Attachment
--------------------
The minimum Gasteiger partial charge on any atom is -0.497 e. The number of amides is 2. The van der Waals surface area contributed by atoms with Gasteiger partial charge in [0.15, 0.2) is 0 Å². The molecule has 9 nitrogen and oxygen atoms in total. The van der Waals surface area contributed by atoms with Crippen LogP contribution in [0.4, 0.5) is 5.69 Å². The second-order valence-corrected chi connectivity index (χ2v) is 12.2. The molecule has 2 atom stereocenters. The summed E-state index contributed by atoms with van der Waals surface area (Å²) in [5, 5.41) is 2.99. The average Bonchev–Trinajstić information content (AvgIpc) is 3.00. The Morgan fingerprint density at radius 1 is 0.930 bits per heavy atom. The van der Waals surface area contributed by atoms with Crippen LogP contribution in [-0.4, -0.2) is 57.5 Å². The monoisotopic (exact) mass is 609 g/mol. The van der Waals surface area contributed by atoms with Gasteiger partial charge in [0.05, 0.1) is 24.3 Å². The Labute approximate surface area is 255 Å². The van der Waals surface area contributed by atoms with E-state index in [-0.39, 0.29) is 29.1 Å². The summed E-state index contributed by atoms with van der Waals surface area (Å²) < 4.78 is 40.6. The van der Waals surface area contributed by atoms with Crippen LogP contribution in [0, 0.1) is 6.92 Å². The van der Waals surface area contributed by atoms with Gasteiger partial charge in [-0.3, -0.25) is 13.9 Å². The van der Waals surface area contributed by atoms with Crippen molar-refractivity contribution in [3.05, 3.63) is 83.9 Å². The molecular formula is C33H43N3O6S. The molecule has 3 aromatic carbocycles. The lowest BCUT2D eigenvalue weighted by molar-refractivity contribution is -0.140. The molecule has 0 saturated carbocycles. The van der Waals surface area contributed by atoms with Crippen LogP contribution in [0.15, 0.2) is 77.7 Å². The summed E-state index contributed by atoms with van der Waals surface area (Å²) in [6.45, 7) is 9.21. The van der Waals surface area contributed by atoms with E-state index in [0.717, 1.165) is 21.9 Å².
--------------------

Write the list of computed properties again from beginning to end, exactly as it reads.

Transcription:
The minimum Gasteiger partial charge on any atom is -0.497 e. The number of amides is 2. The van der Waals surface area contributed by atoms with Gasteiger partial charge in [0.15, 0.2) is 0 Å². The molecule has 9 nitrogen and oxygen atoms in total. The van der Waals surface area contributed by atoms with Crippen LogP contribution in [0.4, 0.5) is 5.69 Å². The second-order valence-corrected chi connectivity index (χ2v) is 12.2. The molecule has 2 atom stereocenters. The summed E-state index contributed by atoms with van der Waals surface area (Å²) in [5, 5.41) is 2.99. The average Bonchev–Trinajstić information content (AvgIpc) is 3.00. The Morgan fingerprint density at radius 1 is 0.930 bits per heavy atom. The van der Waals surface area contributed by atoms with Crippen LogP contribution in [-0.4, -0.2) is 57.5 Å². The monoisotopic (exact) mass is 609 g/mol. The van der Waals surface area contributed by atoms with Gasteiger partial charge in [0.05, 0.1) is 24.3 Å². The Labute approximate surface area is 255 Å². The van der Waals surface area contributed by atoms with E-state index in [-0.39, 0.29) is 29.1 Å². The summed E-state index contributed by atoms with van der Waals surface area (Å²) < 4.78 is 40.6. The van der Waals surface area contributed by atoms with Crippen LogP contribution in [0, 0.1) is 6.92 Å². The van der Waals surface area contributed by atoms with Gasteiger partial charge in [-0.3, -0.25) is 13.9 Å². The van der Waals surface area contributed by atoms with Crippen molar-refractivity contribution in [3.05, 3.63) is 83.9 Å². The molecular formula is C33H43N3O6S. The molecule has 3 aromatic carbocycles. The lowest BCUT2D eigenvalue weighted by molar-refractivity contribution is -0.140. The molecule has 0 saturated carbocycles. The van der Waals surface area contributed by atoms with Crippen LogP contribution in [0.15, 0.2) is 77.7 Å². The summed E-state index contributed by atoms with van der Waals surface area (Å²) in [6.45, 7) is 9.21. The van der Waals surface area contributed by atoms with E-state index in [0.717, 1.165) is 21.9 Å².